How to disarm hate with loving collective action
This is part one of a two-part series. Today I share how you can take action to disarm hate and be a part of true collective change. In part 2 I share more on the inner work I believe we must all be committed to in order to have a life-giving experience of becoming and sustaining our true potential as change makers and light workers. You can read Part 2 here. Thank you for sharing the space of loving intention and courageous action with me.
I’ve found myself up a little later at night this past week thinking about where we’re headed as a planet. The tweets, the rhetoric, the back and forth posturing and threats that unfolded between the U.S. president and North Korea have had my mind racing.
And what took place at the white supremicist rally in Charlottesville, Virginia over the weekend sickened me. Hundreds of white men from around the country held tiki torches they likely bought at Walmart and raged against all those who are not just like them.
They chanted against people of color, women, Jews, Muslims. They spoke of “taking their country back”. Back from whom? Back from what? Who has oppressed and subjugated white men in the United States? Ever?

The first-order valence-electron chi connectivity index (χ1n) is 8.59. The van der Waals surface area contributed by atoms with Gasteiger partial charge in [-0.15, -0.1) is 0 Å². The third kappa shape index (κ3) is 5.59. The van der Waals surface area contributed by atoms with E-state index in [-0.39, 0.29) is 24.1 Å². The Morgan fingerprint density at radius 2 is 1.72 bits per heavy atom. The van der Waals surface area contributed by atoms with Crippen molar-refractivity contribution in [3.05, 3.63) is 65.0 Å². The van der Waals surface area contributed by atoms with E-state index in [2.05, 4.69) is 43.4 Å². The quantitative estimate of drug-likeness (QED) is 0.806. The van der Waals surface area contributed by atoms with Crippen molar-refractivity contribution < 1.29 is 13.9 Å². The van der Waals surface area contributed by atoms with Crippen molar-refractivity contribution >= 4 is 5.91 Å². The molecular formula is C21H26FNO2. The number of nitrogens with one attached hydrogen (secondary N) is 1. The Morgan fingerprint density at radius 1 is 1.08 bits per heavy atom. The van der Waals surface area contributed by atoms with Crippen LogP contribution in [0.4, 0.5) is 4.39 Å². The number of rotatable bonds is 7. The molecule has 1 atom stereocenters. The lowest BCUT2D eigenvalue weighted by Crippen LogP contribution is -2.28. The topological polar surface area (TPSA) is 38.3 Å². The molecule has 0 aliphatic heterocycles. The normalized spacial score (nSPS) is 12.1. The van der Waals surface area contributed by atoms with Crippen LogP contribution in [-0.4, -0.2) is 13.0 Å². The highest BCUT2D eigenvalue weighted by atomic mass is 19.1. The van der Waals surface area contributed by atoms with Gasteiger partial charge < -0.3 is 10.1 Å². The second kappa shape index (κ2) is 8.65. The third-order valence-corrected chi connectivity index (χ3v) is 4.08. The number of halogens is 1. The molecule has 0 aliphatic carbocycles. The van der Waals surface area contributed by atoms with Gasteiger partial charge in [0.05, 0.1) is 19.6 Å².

And then there were the courageous souls who chose to stand for equality, peace, and racial harmony.
Students of the University of Virginia held a banner of peaceful protest against white supremacy in a sea of angry men and their tiki torches.
Religious leaders of various faiths and ethnicities formed a human wall in front of white supremicists who were dressed in combat gear and armed with guns.
Courageous women and men who stand for peace, social justice, and racial equality dared to be present in the midst of such hate.
And this courage came at a great cost to one woman and others who were critically injured on Saturday. A 20-year-old white supremicist from Ohio intentionally rammed his car into a crowd of peaceful protestors standing for equality.
This domestic terrorist killed Heather Heyer, a 32-year-old woman, and injured many more.
Heather Heyer, human and civil rights activist who was murdered by a domestic terrorist in Charlottesville, VA on Saturday, August 12th
I didn’t allow myself to watch the video that a bystander captured of this moment but I did see a picture of people flying through the air as he plowed through them.
One of those images I can’t unsee.
As my eyes, heart, mind, and soul processed what I was seeing my throat clenched up. My gut churned. Tears came.
Anger. Fear. Disbelief. Deep sadness.
And this is the point of terrorism. This is the aim of hate. Terrorism and hate crimes are executed with the intention of disarming us, eroding tolerance and acceptance in our communities, and deterring us from taking action for justice, peace, and equality.
What do we do with these feelings?
How do we effectively act from a place of love and prevent ourselves from being lost in the fear and chaos that hate wants to escalate?
As a white woman living in Maine, I also find myself asking this question:
What do we do when we see suffering and injustice, especially when we’re not “directly” involved in unfolding events?